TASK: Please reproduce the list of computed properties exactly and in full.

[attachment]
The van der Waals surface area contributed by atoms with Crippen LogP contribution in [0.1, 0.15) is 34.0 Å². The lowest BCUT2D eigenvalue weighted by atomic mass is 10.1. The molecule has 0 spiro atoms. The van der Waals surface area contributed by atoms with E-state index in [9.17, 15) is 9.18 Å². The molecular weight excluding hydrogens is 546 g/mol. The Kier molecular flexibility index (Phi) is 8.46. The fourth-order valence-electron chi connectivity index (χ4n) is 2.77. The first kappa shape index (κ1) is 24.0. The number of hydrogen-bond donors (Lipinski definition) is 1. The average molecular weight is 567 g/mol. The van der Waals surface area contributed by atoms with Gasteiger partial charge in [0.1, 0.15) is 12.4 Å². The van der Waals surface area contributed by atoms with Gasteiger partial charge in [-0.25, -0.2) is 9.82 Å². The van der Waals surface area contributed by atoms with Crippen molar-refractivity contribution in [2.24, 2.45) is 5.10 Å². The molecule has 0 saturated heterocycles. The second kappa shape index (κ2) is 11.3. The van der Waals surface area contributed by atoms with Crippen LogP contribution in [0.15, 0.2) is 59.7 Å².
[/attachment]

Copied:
The van der Waals surface area contributed by atoms with Crippen LogP contribution in [0.1, 0.15) is 34.0 Å². The lowest BCUT2D eigenvalue weighted by atomic mass is 10.1. The molecule has 0 spiro atoms. The van der Waals surface area contributed by atoms with E-state index in [9.17, 15) is 9.18 Å². The molecular weight excluding hydrogens is 546 g/mol. The Kier molecular flexibility index (Phi) is 8.46. The fourth-order valence-electron chi connectivity index (χ4n) is 2.77. The first kappa shape index (κ1) is 24.0. The number of hydrogen-bond donors (Lipinski definition) is 1. The average molecular weight is 567 g/mol. The van der Waals surface area contributed by atoms with Gasteiger partial charge in [0.1, 0.15) is 12.4 Å². The van der Waals surface area contributed by atoms with Gasteiger partial charge in [-0.25, -0.2) is 9.82 Å². The van der Waals surface area contributed by atoms with Crippen molar-refractivity contribution in [2.24, 2.45) is 5.10 Å². The molecule has 0 saturated heterocycles. The second kappa shape index (κ2) is 11.3. The van der Waals surface area contributed by atoms with Crippen LogP contribution in [0.15, 0.2) is 59.7 Å².